Sunday, 2 March 2014


When providence brings together a group of enthusiastic like-minded artists from all over the world through a social media platform, few would doubt its successful outcome. The Drawing Box is one such venture which restores hope for artistic pursuits in a recession hit art scenario, reviews Sushma Sabnis.
(PARA at working in drawings box)
Drawing has forever been the basic tool of artistic expression, and one would seldom achieve any kind of proficiency in art unless the drawing was strong. Time immemorial has seen masters and apprentices generate hundreds of drawings constantly perfecting their practice, sketching ideas as documentation or even archival purposes. The Drawing Box is a venture created with the sole purpose of breaking barriers as far as drawing is concerned and being able to bring globally diverse practices of drawing under one canopy for a particular duration of time. The Drawing Box was established by Diane Henshaw from the north of Ireland in 2012 along with Andrew Crane and John Crabtree from the UK and Rajendra Patil (PARA) of India.

(Sheetal Gattani at working in drawings box)

The Drawing Box acts as an open discussion group of specific artists in pursuit of contemporary drawing practices. The group discusses drawing practices of different artists to enable an interactive and mutually beneficial exchange of ideas and processes. For most people drawing is a meditative act. The act of taking a line for a walk across the planar dimensions of a canvas or paper seems daunting at first but when the hand touches the paper, the process seems like a journey, a pilgrimage one would take to get to the point of salvation. When one uses the word drawing, one understands the noun and verb meanings of the word. While one denotes an action of doing ‘drawing’ in a specific duration of time, implying movement in the present, the other is a stationary or static usage, as a completed ‘drawing’, a finished process which is proof of the act and doing of it. The group and its four founders gathered again in India for the second edition of The Drawing Box camp, which was held at the Kamath Resort in Nagothane, Mumbai-Goa Road, from 24th to 30th November 2013. The camp sponsored by ICAC (International Creative Art Center) saw the participation of over 65 artists from India and all over the world, and the number of works per artist varied from 3 to 5 paper works. The dimension was limited to A5 sized paper works and the medium of expression was entirely the artists’ call as per their requirement and practice. How an artist approaches the paper, A5 sized in this case, varies with the background of art education and practice the artist has employed regularly. Hence a painter, addresses the substrate / medium far differently than a print maker or a sculptor. The digital artist Satadru Sovan preferred to draw from the digital medium on to the paper, which made the work more precise and vibrant. Abstract painter Sheetal Ghattani created textural nuances within the geometrical drawings intended to give depth in a two dimensional medium.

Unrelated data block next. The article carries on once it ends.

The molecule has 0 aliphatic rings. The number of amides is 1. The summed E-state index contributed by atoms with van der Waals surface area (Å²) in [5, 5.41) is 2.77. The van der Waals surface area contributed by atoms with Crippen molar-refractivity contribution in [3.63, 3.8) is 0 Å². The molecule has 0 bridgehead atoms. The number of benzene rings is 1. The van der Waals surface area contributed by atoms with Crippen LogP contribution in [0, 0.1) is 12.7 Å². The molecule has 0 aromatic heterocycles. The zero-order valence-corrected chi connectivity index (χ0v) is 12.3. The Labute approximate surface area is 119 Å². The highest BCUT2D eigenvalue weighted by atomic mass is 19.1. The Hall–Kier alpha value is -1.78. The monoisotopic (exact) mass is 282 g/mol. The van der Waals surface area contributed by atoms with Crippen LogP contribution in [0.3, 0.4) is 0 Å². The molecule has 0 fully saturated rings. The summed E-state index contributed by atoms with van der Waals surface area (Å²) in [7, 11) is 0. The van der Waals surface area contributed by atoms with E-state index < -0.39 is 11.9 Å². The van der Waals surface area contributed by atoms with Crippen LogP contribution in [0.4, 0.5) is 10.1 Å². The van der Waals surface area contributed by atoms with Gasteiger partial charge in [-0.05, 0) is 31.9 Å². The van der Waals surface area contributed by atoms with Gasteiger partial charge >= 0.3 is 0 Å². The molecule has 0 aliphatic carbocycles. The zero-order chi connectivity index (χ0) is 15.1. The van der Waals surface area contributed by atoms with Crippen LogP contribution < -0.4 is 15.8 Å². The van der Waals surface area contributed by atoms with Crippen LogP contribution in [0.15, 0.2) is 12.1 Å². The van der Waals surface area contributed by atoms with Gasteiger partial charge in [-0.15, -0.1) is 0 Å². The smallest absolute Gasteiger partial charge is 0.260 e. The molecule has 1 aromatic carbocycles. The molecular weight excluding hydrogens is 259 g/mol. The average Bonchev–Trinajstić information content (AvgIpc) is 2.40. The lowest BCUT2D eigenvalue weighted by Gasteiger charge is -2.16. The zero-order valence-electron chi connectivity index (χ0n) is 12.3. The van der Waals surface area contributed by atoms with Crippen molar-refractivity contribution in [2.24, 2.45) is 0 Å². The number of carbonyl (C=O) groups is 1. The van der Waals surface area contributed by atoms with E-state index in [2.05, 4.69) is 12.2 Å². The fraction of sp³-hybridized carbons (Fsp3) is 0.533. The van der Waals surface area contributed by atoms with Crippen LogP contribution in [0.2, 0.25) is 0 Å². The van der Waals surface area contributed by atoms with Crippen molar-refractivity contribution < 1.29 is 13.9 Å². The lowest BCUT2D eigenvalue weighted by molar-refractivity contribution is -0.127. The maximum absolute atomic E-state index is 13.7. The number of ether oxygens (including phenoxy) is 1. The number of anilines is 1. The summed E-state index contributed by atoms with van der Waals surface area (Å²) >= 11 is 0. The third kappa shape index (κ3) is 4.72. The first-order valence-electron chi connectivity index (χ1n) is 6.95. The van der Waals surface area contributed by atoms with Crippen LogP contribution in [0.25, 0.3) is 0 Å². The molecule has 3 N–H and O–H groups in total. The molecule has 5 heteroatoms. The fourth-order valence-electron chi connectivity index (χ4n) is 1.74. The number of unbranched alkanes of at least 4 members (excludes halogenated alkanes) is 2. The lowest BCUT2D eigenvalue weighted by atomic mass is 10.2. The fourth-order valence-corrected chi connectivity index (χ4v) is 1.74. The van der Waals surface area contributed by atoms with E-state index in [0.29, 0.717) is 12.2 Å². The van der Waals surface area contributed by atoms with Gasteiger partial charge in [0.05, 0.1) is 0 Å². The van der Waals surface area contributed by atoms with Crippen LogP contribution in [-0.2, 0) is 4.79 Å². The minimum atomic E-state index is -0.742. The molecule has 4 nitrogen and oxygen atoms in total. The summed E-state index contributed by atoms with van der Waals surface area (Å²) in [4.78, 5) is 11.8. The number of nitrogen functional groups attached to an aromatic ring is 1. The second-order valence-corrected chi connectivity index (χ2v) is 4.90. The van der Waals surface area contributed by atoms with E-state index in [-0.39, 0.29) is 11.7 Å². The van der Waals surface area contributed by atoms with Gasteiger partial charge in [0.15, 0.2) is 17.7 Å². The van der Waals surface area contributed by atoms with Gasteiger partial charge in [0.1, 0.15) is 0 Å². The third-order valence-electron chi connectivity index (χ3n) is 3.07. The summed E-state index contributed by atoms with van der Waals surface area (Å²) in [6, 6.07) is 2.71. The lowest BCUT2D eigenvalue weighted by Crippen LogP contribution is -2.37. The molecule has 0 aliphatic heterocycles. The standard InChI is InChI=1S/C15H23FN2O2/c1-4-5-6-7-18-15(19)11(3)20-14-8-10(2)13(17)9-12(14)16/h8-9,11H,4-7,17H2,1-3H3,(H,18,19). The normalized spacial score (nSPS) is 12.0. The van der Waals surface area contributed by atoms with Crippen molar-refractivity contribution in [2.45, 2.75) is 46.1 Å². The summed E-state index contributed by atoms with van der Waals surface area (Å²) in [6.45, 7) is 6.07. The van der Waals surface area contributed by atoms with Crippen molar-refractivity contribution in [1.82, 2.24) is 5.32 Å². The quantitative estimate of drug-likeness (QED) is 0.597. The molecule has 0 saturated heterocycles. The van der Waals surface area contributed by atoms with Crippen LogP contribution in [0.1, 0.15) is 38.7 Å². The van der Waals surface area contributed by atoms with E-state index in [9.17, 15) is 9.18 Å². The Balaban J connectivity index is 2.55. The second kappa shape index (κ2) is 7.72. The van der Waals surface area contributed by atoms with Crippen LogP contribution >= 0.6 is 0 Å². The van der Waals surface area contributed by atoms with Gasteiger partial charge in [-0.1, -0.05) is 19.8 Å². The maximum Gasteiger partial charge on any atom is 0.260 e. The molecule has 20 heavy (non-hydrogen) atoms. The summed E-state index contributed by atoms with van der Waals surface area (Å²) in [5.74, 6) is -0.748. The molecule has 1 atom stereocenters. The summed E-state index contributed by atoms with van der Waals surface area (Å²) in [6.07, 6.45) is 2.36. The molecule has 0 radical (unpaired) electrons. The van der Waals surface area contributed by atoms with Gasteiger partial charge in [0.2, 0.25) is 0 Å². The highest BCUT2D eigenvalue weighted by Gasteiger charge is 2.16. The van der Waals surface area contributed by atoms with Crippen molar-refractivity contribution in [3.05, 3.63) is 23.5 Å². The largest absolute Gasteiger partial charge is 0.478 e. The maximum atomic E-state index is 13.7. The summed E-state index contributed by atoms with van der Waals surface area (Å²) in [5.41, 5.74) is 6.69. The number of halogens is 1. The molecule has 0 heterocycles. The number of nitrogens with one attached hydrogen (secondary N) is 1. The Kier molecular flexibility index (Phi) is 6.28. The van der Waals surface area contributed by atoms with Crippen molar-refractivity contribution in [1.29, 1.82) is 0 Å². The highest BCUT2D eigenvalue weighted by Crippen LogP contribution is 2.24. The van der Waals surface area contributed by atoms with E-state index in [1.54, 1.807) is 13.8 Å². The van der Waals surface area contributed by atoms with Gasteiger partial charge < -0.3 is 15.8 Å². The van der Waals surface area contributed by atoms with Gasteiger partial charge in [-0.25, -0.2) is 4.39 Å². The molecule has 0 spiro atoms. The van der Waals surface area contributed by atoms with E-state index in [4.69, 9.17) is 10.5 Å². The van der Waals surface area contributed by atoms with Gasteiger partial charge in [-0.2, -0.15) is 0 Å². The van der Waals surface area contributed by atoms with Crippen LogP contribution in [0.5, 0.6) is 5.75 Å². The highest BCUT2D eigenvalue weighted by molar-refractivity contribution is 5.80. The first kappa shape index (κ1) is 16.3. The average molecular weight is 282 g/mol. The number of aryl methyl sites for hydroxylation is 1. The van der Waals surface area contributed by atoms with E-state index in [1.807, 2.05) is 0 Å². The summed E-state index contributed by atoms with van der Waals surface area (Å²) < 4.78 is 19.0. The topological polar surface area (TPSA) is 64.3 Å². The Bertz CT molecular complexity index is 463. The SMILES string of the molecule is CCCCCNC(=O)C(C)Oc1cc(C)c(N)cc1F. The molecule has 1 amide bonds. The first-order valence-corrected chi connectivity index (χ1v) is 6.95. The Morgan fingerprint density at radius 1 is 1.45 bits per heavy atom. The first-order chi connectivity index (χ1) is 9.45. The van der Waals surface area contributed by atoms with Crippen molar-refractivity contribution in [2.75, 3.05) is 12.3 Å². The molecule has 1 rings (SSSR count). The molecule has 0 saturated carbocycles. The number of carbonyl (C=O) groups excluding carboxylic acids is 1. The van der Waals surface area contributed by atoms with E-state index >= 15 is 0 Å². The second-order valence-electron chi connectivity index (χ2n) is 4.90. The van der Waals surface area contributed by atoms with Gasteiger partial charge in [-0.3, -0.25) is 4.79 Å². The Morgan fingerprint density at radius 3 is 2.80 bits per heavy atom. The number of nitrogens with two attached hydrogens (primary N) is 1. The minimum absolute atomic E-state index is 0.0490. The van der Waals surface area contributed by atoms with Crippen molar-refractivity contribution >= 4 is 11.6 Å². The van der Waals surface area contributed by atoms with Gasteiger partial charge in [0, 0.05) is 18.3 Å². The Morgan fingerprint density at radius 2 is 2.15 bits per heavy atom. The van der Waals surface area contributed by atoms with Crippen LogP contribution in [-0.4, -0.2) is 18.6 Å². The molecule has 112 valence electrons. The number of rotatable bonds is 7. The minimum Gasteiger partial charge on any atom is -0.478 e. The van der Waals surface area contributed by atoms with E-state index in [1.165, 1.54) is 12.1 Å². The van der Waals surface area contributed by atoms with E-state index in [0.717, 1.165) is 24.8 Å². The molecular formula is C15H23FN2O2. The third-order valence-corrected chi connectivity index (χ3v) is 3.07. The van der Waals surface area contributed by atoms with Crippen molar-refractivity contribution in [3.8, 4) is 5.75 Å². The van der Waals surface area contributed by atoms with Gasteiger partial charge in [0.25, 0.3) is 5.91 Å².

(Artist Yashwant Deshmukh)

Artists Yashwant Deshmukh, Rajendra Patil, Chayan Roy bring down the expression into a minimalistic rendition of abstraction, while renowned figurative artists like Jai Zarotia, Vidyasagar Upadhyay, Deepak Shinde, Madhukar Munde displayed an array of intricate drawings, vibrant works inspired by various natural or existential stimuli. Printmaker Vishakha Apte’s work dwelt upon the unseen passing of time and its silent marks on inanimate objects. She abstracted these man made forms on to the paper in mellow and subdued fluid hues. Sanjeev Sonpimpare’s works appear to be life studies akin to doodles done spontaneously on back of postage stamps. The styles of drawing varied drastically from meticulously planned line drawings to minimalistic line drawings to drawing reminiscent of cave art and tribal art, to spontaneous doodles and water colours. While artist Satish Wavare created drawings with nuances of making marks on the paper with ink, lines, blots and curves, supported by the artist’s inner world representations, the work of Kshitish Das appeared playful and weaving a narrative with a subtle polemic about today’s environment and urbanization. Work of artist Purva Pandit was a mixed media on canvas using buttons. The Drawing Box, saw the participation of several international artists from Japan, Ireland Belfast and UK.

Please  view Full Content in Art and Deal Magazine- Delhi (Report courtesy Art and Deal - Delhi)

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Thanks for comment JK